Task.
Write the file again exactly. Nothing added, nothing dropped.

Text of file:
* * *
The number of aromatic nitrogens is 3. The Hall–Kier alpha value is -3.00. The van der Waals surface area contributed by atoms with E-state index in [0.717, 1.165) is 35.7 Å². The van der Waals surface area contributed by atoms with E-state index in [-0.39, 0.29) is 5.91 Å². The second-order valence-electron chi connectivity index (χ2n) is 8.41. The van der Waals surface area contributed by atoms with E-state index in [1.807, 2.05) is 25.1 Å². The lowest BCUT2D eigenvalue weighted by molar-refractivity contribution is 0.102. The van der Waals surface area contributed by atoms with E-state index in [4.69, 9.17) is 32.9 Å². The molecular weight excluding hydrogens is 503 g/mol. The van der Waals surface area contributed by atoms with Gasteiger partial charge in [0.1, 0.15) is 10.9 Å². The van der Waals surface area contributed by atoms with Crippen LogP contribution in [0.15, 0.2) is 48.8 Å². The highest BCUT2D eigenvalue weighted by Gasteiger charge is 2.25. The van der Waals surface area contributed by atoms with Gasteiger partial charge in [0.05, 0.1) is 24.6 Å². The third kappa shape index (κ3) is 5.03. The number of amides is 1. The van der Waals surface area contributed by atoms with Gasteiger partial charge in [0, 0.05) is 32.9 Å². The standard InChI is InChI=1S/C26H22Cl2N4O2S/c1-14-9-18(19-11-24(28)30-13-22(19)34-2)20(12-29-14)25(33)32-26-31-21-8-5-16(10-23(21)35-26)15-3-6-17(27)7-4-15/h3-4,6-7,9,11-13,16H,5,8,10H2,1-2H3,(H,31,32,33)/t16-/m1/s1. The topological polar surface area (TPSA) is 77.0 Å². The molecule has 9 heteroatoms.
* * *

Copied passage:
The number of aromatic nitrogens is 3. The Hall–Kier alpha value is -3.00. The van der Waals surface area contributed by atoms with E-state index in [0.717, 1.165) is 35.7 Å². The van der Waals surface area contributed by atoms with E-state index in [-0.39, 0.29) is 5.91 Å². The second-order valence-electron chi connectivity index (χ2n) is 8.41. The van der Waals surface area contributed by atoms with E-state index in [1.807, 2.05) is 25.1 Å². The lowest BCUT2D eigenvalue weighted by molar-refractivity contribution is 0.102. The van der Waals surface area contributed by atoms with E-state index in [4.69, 9.17) is 32.9 Å². The molecular weight excluding hydrogens is 503 g/mol. The van der Waals surface area contributed by atoms with Gasteiger partial charge in [0.1, 0.15) is 10.9 Å². The van der Waals surface area contributed by atoms with Crippen LogP contribution in [0.15, 0.2) is 48.8 Å². The highest BCUT2D eigenvalue weighted by Gasteiger charge is 2.25. The van der Waals surface area contributed by atoms with Gasteiger partial charge in [0.05, 0.1) is 24.6 Å². The third kappa shape index (κ3) is 5.03. The number of amides is 1. The van der Waals surface area contributed by atoms with Gasteiger partial charge in [0, 0.05) is 32.9 Å². The standard InChI is InChI=1S/C26H22Cl2N4O2S/c1-14-9-18(19-11-24(28)30-13-22(19)34-2)20(12-29-14)25(33)32-26-31-21-8-5-16(10-23(21)35-26)15-3-6-17(27)7-4-15/h3-4,6-7,9,11-13,16H,5,8,10H2,1-2H3,(H,31,32,33)/t16-/m1/s1. The topological polar surface area (TPSA) is 77.0 Å². The molecule has 9 heteroatoms.